Hebrew Temple Sequence
This set of notes is a memo outlining the Hebrew sacrificial edifices of Jerusalem. Many of the dates are speculative, and some events may be mythical.
Temple 0.0 The Tent of Abraham 2000 BCE
The patriarch Abram departed a settled existence in “Ur of the Chaldees” according to a divine command, and embarked on a nomadic adventure, in which he is regularly described as living in a tent. The virtue of his grandson Isaac is indicated in Genesis 26:27, “Jacob was a plain man, dwelling in tents.”
Temple 0.1 The Tabernacle of the Covenant 1250 - 960 BCE
The tabernacle was transitional between tent and temple. It was the portable precursor to the Jerusalem temple, and its structure and contents were supposed to have been incorporated into the interior of the temple. It was allegedly first created during the course of the Hebrew exodus from Egypt.
Temple 1.0 Solomon's Temple 960 - 586 BCE
The Biblical scriptures detailed this temple for the benefit of Judean organizers among the Babylonian exiles. The Biblical descriptions make it consistent in plan with various ancient Palestinian (Hebrew and otherwise) temples from the period.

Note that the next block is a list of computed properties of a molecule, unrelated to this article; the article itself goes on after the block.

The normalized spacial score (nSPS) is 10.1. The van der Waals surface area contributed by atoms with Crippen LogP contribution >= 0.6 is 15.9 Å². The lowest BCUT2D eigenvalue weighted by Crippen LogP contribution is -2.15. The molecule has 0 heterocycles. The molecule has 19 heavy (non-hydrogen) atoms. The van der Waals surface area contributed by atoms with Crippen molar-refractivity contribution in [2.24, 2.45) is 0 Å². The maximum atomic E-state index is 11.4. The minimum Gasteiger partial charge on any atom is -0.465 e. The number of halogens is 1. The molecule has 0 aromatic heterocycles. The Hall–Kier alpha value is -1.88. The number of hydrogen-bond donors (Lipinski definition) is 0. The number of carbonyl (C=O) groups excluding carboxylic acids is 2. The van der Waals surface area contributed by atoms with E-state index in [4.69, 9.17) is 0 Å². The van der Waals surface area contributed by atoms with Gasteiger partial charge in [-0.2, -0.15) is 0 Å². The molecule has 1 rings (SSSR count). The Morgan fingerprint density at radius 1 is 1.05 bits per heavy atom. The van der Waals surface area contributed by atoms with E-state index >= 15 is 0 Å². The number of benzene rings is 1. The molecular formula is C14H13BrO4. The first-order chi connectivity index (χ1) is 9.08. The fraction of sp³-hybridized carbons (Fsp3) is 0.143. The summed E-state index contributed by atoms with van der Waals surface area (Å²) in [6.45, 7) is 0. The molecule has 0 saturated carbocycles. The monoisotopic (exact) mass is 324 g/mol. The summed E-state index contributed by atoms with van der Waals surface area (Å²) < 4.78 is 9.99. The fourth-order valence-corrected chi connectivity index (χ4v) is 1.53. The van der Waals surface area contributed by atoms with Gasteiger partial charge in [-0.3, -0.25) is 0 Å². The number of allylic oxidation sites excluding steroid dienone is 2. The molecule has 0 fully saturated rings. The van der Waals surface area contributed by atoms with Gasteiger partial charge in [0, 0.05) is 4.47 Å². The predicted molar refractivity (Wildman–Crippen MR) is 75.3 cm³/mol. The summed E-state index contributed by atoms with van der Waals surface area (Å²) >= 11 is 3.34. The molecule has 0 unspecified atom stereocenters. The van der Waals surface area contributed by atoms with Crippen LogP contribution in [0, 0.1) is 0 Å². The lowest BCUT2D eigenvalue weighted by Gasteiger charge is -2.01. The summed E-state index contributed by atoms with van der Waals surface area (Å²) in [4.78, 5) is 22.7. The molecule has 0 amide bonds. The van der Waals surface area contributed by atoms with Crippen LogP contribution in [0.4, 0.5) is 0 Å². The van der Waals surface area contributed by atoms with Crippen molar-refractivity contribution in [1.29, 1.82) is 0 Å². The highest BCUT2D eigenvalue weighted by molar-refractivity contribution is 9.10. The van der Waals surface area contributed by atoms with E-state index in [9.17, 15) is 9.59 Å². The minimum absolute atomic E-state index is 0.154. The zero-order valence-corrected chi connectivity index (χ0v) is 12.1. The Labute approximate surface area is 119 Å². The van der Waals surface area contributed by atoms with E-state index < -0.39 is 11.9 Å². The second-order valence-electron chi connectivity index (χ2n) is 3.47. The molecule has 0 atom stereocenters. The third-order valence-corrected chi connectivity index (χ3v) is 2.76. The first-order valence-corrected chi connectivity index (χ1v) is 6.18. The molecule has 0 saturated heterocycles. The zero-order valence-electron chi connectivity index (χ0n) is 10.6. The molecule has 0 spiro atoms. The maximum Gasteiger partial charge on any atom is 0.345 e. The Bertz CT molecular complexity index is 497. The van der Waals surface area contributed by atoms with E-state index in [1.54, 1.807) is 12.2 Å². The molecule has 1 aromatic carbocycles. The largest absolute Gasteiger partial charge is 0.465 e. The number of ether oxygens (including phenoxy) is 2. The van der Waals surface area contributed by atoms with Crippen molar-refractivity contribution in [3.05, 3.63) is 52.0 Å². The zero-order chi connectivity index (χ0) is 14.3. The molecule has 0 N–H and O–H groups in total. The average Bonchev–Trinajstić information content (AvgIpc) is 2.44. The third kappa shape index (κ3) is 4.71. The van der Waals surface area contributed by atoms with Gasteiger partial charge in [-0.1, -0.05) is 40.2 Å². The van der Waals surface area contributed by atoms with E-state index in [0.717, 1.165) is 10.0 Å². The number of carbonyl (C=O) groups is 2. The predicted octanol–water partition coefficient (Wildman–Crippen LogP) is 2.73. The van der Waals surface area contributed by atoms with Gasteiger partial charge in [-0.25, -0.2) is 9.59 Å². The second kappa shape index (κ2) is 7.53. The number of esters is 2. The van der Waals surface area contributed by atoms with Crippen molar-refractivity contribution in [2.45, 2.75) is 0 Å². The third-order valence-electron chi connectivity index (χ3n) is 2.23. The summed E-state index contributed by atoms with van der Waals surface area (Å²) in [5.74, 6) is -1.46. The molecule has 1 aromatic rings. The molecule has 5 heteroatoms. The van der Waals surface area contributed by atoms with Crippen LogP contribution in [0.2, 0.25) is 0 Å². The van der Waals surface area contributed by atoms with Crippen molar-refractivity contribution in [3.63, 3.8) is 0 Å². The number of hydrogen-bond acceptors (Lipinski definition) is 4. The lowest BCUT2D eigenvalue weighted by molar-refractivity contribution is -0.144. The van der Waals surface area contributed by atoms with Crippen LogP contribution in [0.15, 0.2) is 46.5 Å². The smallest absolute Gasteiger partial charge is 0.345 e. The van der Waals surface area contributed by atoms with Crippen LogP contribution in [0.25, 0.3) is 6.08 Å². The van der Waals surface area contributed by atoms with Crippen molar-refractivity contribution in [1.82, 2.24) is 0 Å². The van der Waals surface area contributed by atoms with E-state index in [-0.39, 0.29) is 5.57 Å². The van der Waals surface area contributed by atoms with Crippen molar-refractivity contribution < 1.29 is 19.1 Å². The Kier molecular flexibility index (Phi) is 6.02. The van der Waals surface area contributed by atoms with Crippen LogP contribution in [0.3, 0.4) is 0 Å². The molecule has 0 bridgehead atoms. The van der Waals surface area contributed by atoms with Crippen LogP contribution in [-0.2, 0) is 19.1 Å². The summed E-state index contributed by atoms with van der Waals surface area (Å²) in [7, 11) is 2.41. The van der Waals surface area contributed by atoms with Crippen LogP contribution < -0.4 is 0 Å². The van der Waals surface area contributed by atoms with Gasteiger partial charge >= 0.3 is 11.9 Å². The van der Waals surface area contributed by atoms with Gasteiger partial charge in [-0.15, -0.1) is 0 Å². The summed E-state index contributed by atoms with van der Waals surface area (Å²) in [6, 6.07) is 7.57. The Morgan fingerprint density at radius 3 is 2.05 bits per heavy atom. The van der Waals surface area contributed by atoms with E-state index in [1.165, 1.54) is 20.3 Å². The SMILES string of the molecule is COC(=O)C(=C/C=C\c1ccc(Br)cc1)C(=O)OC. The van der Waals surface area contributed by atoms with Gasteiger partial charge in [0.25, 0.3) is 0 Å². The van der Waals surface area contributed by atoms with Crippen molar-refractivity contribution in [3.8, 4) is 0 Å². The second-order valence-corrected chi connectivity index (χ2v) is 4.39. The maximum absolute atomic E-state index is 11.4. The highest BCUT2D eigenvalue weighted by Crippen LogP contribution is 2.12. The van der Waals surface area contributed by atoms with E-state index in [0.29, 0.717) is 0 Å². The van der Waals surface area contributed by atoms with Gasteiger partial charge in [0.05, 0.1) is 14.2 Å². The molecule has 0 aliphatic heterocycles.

Temple 2.0 Zerubbabel's Temple 537 - 37 BCE
(Desecrated in 167 and reconsecrated in 164 BCE)
A “restoration” of the Hebrew religious edifice by Judeans who had been fortified by the Babylonian exile. It was destroyed in the initial Roman conquest of Jerusalem.
Temple 2.1 Herod's Temple 20 BCE - 70 CE
(Desecrated in 66 CE)
This larger and grander temple was build by Herod to replace the one destroyed by the Roman invasion. It was the “Temple of Jerusalem” whose destruction signalled the end of temple-based Judean religious forms under Roman rule, and thus set the stage for the emergence of Christianity (which had a slight head-start in its adjustment to cataclysm) and synagogue-based Rabbinical Judaism as its successors and offspring.
Temple 3.0 Jesus 4 BCE - 29 CE
“Know ye not that ye are the temple of God, and that the Spirit of God dwelleth in you? If any man defile the temple of God, him shall God destroy; for the temple of God is holy, which temple ye are.” –I Corinthians 3:16-17. The most sublime accomplishment of the Gospels as a continuation of the Hebrew sacred literary tradition is the substitution of the corporeal person of Jesus for the entity of the Jerusalem temple, via their superimposed destructions.
One of my longstanding interests concerns the existence of the other temples built on Hebrew sacrificial lines that coexisted with the “Second Temple.” These included a Zadokite temple in Leontopolis, Egypt (where I fancy that Jesus received esoteric instruction after arriving on an ass); and the Samaritan Temple at Mount Gerizem. Both of these temples are referenced by Flavius Josephus.
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